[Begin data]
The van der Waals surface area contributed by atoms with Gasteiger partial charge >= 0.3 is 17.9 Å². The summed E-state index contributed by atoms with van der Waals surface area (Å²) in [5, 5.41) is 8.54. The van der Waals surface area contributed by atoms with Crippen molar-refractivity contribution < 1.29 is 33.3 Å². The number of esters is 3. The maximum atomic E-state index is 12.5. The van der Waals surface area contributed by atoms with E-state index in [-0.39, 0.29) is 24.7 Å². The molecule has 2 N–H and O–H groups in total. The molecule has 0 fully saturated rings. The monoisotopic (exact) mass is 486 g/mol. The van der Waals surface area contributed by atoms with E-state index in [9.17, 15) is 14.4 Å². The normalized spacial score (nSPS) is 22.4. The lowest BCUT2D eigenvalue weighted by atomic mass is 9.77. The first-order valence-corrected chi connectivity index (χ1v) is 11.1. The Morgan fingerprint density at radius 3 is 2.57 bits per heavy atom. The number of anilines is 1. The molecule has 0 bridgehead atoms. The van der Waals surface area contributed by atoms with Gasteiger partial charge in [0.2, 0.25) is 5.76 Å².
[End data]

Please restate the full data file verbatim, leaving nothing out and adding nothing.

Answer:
The van der Waals surface area contributed by atoms with Gasteiger partial charge >= 0.3 is 17.9 Å². The summed E-state index contributed by atoms with van der Waals surface area (Å²) in [5, 5.41) is 8.54. The van der Waals surface area contributed by atoms with Crippen molar-refractivity contribution < 1.29 is 33.3 Å². The number of esters is 3. The maximum atomic E-state index is 12.5. The van der Waals surface area contributed by atoms with E-state index in [-0.39, 0.29) is 24.7 Å². The molecule has 2 N–H and O–H groups in total. The molecule has 0 fully saturated rings. The monoisotopic (exact) mass is 486 g/mol. The van der Waals surface area contributed by atoms with E-state index in [9.17, 15) is 14.4 Å². The normalized spacial score (nSPS) is 22.4. The lowest BCUT2D eigenvalue weighted by atomic mass is 9.77. The first-order valence-corrected chi connectivity index (χ1v) is 11.1. The Morgan fingerprint density at radius 3 is 2.57 bits per heavy atom. The number of anilines is 1. The molecule has 0 bridgehead atoms. The van der Waals surface area contributed by atoms with Gasteiger partial charge in [0.2, 0.25) is 5.76 Å².